## 字幕列表 影片播放

• What we're going to talk about today are sets of positive numbers, okay?

• And a set is basically just a collection of positive integers.

• And what we're going to do is try to add sets together.

• So let's say we have a set that's called A.

• And we'll write the notation, and I'll give and an example.

• This set is 2, 3, 7.

• Let's have another example, we'll call it B.

• And we'll say that B is 1, 5, 8, and 9.

• What we want to do is add these two sets together.

• And so what do I mean by that?

• What we're going to do is add each number in the set pairwise.

• So I'll say that A plus B is equal to 1 plus 2, 1 plus 3,

• 8 plus 3, plus 2, 9 plus 3, and 9 plus 7.

• RIght, we have a new set, and we would like to write out the sums so that we actually know what our set is.

• So let's say 12, and finallly 16.

• Well, we have some repeated numbers here, so we would like to write the set in it's actual form.

• So I just struck out the repeated numbers that we had.

• So, another thing worth noting here is that in our set A we had 3 members, in our set B had 4 members,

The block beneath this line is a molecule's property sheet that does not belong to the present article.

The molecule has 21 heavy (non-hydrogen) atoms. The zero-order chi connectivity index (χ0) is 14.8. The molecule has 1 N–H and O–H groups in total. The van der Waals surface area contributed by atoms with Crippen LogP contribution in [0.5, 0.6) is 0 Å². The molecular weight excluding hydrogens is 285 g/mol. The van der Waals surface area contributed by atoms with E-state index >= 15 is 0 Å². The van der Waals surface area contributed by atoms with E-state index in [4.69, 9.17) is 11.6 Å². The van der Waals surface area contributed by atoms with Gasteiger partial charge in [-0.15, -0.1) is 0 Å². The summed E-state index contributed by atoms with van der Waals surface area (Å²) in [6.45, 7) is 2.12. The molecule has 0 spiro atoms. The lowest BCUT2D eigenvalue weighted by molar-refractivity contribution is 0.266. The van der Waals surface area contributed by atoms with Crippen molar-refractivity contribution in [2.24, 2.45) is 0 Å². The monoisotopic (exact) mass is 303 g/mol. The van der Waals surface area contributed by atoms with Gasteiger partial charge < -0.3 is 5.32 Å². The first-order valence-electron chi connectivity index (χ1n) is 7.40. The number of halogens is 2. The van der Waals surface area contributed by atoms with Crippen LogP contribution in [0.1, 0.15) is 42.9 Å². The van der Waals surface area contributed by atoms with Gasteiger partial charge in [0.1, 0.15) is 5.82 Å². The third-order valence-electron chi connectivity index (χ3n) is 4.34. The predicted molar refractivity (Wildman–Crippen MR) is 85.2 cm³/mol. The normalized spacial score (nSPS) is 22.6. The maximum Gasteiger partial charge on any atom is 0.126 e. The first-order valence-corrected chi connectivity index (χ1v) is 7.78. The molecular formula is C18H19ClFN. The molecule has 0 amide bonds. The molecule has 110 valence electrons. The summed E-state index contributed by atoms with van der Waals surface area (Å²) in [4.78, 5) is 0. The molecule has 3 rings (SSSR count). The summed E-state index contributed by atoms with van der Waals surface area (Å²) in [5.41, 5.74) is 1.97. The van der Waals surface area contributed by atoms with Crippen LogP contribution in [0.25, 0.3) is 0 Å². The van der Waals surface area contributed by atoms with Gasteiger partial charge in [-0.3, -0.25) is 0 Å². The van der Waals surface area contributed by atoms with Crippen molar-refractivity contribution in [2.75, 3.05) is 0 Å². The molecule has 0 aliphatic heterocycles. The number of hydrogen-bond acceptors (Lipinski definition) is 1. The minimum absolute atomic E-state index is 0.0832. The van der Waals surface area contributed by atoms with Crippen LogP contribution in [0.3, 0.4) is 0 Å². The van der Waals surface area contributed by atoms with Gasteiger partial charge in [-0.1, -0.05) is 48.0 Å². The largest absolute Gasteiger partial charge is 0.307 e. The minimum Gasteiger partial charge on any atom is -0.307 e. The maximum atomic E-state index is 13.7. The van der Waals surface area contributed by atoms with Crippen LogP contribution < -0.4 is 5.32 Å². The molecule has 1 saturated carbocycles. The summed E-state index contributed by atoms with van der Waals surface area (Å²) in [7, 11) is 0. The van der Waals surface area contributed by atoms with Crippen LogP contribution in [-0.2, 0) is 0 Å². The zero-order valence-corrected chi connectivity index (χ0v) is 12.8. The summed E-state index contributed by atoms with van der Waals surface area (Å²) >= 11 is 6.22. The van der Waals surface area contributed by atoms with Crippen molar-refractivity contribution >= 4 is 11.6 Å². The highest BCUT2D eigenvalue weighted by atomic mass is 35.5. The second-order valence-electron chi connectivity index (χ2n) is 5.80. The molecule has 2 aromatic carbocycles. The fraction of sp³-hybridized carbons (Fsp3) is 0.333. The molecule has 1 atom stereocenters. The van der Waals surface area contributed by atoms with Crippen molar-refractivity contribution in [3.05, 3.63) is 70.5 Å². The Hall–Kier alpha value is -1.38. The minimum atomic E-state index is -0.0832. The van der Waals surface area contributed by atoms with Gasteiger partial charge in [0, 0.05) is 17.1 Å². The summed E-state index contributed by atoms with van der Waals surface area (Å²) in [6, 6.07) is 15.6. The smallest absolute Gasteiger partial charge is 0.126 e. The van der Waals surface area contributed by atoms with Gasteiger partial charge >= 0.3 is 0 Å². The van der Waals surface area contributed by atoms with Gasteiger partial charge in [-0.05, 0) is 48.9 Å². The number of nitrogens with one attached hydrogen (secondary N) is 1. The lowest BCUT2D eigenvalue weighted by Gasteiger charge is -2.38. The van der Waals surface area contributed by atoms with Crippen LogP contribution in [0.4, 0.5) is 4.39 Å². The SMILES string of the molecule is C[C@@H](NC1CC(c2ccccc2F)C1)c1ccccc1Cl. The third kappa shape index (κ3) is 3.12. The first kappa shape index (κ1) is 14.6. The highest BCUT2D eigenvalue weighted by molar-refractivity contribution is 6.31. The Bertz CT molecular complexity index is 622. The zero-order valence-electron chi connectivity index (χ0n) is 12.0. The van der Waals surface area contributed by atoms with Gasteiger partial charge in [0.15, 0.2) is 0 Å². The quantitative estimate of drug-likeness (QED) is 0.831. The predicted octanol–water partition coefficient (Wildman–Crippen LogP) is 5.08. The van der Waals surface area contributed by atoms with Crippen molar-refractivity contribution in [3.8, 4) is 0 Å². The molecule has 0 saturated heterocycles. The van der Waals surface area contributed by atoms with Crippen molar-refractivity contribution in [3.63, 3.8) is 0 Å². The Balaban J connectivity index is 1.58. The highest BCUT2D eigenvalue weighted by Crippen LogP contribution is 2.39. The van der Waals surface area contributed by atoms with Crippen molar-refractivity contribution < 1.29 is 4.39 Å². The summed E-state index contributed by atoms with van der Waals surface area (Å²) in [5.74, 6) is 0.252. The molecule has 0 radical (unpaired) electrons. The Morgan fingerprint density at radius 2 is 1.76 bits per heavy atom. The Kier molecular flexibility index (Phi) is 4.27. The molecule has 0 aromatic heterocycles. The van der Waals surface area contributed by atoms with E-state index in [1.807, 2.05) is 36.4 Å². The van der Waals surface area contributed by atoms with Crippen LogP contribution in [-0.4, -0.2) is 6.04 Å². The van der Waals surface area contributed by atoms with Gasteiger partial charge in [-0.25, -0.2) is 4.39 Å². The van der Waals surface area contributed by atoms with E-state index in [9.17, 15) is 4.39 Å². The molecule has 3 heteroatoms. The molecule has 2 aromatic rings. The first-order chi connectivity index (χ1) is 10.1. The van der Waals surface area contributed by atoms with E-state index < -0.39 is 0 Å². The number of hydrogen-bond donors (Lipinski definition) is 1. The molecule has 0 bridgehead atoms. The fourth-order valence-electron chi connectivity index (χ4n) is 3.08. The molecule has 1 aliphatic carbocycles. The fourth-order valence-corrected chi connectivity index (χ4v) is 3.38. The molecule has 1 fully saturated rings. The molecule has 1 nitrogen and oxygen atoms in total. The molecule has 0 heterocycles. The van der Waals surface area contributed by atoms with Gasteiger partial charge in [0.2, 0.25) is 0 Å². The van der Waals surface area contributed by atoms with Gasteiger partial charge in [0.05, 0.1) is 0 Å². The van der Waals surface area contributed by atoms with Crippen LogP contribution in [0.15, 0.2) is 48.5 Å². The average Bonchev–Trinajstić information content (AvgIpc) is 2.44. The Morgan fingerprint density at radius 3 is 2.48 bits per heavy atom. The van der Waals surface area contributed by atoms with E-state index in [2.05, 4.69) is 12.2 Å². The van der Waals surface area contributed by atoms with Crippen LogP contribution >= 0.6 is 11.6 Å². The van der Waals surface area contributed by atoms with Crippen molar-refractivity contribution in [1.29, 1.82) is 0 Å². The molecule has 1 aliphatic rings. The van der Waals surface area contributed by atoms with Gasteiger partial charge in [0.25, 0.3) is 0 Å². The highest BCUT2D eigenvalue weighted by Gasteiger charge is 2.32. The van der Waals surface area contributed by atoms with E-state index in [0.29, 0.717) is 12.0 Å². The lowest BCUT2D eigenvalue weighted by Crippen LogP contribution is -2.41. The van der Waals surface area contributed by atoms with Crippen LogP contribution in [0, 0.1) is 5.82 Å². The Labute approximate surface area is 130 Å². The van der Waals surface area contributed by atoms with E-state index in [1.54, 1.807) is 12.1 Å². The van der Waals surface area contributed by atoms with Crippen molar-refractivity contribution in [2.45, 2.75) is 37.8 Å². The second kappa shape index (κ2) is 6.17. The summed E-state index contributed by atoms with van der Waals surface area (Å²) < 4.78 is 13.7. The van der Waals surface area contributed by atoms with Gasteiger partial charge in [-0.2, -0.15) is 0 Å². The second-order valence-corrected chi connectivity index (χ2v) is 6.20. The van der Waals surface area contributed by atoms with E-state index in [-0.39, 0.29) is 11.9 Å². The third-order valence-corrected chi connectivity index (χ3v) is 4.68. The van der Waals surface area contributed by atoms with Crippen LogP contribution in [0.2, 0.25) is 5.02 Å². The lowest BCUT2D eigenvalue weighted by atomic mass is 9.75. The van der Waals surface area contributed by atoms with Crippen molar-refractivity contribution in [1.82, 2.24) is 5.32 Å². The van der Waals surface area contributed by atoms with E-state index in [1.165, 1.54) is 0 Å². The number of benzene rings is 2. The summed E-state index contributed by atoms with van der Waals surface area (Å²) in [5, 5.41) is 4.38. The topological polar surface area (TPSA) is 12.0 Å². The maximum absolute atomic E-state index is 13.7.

• and our set sum of A plus B, we had 9 members.

• And this is something that will come up again.

• We can think of a special type of set that I'll call arithmetic progression.

• So, arithmetic progression could be P equal 4, 8, 12, 16, 20.

• We add 4 each time to the number before it and we have a progression

• And it's called an arithmetic progression because we added the numbers.

• What we'll do is we'll add P to itself, and we'll see what happens.

• And something kind of interesting kind of happens.

• And so again, we have 4 plus 4, 4 plus 8, we have this large set of sums here,

• and in fact, the actual set will be much smaller.

• 8, 12, 16, 36 and 40.

• Brady: "That's the final?"

• That's the final set.

• Brady "It came down a lot, didn't it? Is it normal for sets to come down that much?"